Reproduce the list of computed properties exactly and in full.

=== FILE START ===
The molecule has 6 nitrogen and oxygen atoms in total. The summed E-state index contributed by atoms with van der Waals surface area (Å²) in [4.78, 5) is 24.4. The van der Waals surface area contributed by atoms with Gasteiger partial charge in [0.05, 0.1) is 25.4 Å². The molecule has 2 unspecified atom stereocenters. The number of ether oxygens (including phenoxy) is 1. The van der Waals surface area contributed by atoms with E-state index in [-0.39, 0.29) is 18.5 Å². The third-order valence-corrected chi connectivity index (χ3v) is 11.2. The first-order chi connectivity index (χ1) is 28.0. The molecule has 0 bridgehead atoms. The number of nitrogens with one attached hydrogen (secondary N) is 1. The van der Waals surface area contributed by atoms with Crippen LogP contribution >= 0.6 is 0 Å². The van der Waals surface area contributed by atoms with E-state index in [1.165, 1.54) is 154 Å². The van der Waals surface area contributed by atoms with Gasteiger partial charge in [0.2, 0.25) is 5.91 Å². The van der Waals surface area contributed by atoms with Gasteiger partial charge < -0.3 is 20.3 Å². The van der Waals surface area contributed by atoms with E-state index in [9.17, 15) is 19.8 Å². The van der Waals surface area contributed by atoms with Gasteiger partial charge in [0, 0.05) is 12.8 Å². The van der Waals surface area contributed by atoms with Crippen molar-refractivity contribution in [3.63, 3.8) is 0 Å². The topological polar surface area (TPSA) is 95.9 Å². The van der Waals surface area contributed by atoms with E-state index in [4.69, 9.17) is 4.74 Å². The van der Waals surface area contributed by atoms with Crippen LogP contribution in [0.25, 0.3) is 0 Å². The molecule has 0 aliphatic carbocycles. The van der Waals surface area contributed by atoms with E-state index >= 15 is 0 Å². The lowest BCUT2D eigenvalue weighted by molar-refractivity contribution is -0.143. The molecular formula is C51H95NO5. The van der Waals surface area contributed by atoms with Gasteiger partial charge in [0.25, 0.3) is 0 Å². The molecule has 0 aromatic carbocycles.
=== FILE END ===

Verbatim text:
The molecule has 6 nitrogen and oxygen atoms in total. The summed E-state index contributed by atoms with van der Waals surface area (Å²) in [4.78, 5) is 24.4. The van der Waals surface area contributed by atoms with Gasteiger partial charge in [0.05, 0.1) is 25.4 Å². The molecule has 2 unspecified atom stereocenters. The number of ether oxygens (including phenoxy) is 1. The van der Waals surface area contributed by atoms with E-state index in [-0.39, 0.29) is 18.5 Å². The third-order valence-corrected chi connectivity index (χ3v) is 11.2. The first-order chi connectivity index (χ1) is 28.0. The molecule has 0 bridgehead atoms. The number of nitrogens with one attached hydrogen (secondary N) is 1. The van der Waals surface area contributed by atoms with Crippen LogP contribution >= 0.6 is 0 Å². The van der Waals surface area contributed by atoms with E-state index in [1.165, 1.54) is 154 Å². The van der Waals surface area contributed by atoms with Gasteiger partial charge in [0.2, 0.25) is 5.91 Å². The van der Waals surface area contributed by atoms with Gasteiger partial charge < -0.3 is 20.3 Å². The van der Waals surface area contributed by atoms with E-state index in [9.17, 15) is 19.8 Å². The van der Waals surface area contributed by atoms with Gasteiger partial charge in [0, 0.05) is 12.8 Å². The van der Waals surface area contributed by atoms with Crippen molar-refractivity contribution in [3.63, 3.8) is 0 Å². The topological polar surface area (TPSA) is 95.9 Å². The van der Waals surface area contributed by atoms with E-state index in [4.69, 9.17) is 4.74 Å². The van der Waals surface area contributed by atoms with Crippen LogP contribution in [0.25, 0.3) is 0 Å². The molecule has 0 aliphatic carbocycles. The van der Waals surface area contributed by atoms with E-state index >= 15 is 0 Å². The lowest BCUT2D eigenvalue weighted by molar-refractivity contribution is -0.143. The molecular formula is C51H95NO5. The van der Waals surface area contributed by atoms with Gasteiger partial charge in [0.25, 0.3) is 0 Å². The molecule has 0 aromatic carbocycles.